Medical benefits are granted to all residents of Norway but as a ‘new-mover’ this is conditional on your entry to Norway. Each person is expected to pay up to kr. 2000,- a year in appointments before the ‘free’ Medical Benefits kick in. If you do not have a social number you will have to pay for your own medical fees.To get all the medical benefits, you need to be a contributing member of the National Insurance scheme, meaning you earn enough money and have paid tax for at least 12 months. Children and pregnancy related medical appointments are free according to permit status.You cannot choose any doctor or any medical centre. The government regulates how many patients each doctor is allowed to have in each area. To register for a doctor you must go online, and can only choose from those who have patient availabilities. This can mean your doctor may have to be on the other side of town, or someone who doesn’t speak English.Dentistry is not covered under the National Insurance Scheme and usually range between kr. 600-1000,- for general consultations.There is a government dental service but the lists are long and depending on where you live in the country you can wait up to a year or two for an appointment. Other medical services such as psychiatry, physiotherapy, gynaecology and optometry are not supported by the National Insurance scheme unless you have referrals by your local doctor. Referrals a dependant on your doctor’s opinion, and unfortunately, their opinions are largely influenced by their personal ideology.NOTE: A good amount of people get depression during the dark season and insomnia during the light season. This problem is not addressed in Norway. Mental health is only recognised if a person has a serious condition such as autism. There is generally minimal services for anyone to see a therapist for emotional or life issues.
- Pension Benefits
The basic Pension Benefits from the government (for retirement) are granted to those who are Settlement Permit/Permanent Permit holders, meaning you permanently live in Norway. (To get a Settlement Permit you must have lived in Norway for three years and attended at least 350 hours of Norwegian Classes.) Norway will only grant a basic pension from the time you have lived in the country. The rest of your pension will need to come from the other countries you have worked/lived in. If you have worked in Norway you will be granted more according to your average wage. The basic pension is similar to a students income. This is one of the reasons many Norwegians retire to places like Spain to try and stretch their money further. There are so many Norwegian retirees in Spain that the Prime Minister of Norway even goes there to campaign. If you want things like a car, good food and a nice place to live when retired, you will need to contribute to your basic pension.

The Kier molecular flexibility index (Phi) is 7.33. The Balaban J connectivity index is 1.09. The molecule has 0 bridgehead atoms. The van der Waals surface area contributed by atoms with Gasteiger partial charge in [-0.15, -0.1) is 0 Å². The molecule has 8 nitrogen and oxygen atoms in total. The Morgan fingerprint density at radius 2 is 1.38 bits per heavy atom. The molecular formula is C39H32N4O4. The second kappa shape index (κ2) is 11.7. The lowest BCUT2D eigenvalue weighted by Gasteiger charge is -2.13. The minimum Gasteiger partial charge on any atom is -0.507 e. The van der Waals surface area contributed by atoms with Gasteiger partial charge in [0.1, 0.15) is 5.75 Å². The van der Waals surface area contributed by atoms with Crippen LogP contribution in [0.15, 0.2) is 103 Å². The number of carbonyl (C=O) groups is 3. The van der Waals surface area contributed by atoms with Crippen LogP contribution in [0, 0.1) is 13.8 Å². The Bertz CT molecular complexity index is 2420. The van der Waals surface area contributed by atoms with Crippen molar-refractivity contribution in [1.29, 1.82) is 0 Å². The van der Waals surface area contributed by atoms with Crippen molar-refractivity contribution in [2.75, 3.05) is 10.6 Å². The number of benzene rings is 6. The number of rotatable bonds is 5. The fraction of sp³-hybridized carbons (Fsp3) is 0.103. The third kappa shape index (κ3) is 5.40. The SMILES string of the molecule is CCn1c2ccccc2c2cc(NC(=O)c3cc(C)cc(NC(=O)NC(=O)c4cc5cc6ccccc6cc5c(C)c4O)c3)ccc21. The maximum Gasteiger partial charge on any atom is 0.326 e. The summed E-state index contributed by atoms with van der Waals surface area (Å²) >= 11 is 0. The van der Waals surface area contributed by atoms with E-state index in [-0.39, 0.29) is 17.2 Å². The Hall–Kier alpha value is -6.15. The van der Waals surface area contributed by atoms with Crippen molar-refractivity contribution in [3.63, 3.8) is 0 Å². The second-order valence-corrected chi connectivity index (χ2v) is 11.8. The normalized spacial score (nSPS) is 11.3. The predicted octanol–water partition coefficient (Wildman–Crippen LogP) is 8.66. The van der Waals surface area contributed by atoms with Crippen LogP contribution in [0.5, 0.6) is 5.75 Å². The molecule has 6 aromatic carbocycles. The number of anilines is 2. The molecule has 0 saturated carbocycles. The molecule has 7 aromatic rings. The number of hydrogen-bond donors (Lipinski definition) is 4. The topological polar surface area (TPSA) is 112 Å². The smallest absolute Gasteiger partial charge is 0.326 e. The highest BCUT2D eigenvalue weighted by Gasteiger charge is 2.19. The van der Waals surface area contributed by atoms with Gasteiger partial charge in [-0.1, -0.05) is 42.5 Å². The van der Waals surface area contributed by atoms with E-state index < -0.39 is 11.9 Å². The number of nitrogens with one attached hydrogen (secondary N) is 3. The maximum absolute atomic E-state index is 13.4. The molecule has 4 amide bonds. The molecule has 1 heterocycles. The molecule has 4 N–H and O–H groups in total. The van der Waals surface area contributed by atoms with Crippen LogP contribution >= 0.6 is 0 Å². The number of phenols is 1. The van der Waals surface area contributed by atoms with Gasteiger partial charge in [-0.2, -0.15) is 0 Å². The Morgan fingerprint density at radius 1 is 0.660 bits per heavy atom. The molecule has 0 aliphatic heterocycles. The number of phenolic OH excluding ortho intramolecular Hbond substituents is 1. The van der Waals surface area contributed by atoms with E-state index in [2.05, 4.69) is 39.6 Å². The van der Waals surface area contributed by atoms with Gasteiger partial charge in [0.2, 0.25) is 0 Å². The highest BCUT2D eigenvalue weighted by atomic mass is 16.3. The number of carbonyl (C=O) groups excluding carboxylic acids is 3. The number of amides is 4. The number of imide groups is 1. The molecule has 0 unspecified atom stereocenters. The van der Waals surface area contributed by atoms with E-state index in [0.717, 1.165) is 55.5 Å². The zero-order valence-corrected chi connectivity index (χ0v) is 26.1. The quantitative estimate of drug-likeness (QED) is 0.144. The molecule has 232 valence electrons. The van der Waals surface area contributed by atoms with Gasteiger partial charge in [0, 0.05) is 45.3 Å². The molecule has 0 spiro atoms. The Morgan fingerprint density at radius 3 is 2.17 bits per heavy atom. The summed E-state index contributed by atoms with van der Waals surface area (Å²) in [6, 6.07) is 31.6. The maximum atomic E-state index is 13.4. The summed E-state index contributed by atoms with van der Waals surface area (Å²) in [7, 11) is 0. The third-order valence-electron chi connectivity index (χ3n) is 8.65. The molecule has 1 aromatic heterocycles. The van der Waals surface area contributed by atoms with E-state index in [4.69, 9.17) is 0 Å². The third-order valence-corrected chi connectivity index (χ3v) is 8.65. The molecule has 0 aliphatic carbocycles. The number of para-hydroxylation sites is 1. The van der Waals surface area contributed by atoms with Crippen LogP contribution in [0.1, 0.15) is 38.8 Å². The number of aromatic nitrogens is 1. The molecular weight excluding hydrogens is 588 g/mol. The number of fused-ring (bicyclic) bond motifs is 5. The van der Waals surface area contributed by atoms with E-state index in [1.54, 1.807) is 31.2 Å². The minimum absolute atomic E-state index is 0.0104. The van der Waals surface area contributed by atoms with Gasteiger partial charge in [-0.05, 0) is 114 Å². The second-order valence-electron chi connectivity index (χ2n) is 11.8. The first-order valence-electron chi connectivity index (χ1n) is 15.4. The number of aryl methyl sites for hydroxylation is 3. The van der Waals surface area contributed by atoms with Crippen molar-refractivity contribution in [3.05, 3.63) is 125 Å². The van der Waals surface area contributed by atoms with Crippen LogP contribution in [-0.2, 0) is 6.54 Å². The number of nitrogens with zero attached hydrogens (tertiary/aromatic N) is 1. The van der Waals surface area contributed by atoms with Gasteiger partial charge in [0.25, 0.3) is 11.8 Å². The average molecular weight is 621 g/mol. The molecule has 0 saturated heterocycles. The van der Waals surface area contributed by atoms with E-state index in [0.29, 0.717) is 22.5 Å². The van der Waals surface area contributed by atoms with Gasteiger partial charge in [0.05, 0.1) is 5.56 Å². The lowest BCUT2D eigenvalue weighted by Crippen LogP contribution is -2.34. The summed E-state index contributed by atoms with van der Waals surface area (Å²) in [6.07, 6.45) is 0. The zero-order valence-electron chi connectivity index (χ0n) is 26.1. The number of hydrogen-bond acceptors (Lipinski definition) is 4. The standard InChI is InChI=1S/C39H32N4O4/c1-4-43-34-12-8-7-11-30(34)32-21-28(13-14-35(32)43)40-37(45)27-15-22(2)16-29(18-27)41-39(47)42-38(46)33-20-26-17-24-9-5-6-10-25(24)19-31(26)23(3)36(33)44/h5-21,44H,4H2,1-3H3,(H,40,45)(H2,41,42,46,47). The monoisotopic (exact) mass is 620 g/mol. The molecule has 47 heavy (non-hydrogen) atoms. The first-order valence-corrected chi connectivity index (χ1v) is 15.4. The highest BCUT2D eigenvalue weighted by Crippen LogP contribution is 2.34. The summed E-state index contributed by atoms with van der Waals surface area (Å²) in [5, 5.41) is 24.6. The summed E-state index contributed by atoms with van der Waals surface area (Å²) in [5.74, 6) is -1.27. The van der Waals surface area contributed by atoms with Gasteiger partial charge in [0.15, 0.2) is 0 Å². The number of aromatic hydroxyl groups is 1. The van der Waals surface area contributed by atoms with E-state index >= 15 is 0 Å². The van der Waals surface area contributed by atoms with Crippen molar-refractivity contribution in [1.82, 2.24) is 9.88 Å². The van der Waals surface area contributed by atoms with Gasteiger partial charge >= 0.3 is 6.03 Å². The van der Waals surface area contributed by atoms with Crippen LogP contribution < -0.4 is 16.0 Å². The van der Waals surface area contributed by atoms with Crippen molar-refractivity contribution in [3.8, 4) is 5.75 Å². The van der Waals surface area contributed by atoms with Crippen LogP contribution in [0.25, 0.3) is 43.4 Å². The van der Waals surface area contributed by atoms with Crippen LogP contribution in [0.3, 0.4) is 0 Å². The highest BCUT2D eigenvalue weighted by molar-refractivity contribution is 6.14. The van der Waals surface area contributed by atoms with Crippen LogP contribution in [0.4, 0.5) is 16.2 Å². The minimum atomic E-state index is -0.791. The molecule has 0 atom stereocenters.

Moving to Norway for Wages and Work Conditions:
Some people read about how high the wages are in Norway and get all droolly. In Norway, a bottom end wage is about kr. 240,000,-. For most countries that seems a lot but in Norway you can just scrape by on that for one person. The poverty level is considered below kr. 215,000,-. A comfortable wage for a single person would be about kr. 400, 000. A beginner teachers wage is about kr, 350,000. Higher than that you need to be in management, business, technology, oil, or have at least a Masters Degree. Some industries are always searching for qualified employees. UX designers/fullstack are in high demand at the moment and can earn from kr.600.000 to one million in Oslo city. If you have a family, you should aim for a family income of around kr.800.000 to live a normal Norwegian life. But what ‘new-movers’ don’t consider are the money drainers–you need to consider the cost of living in Norway: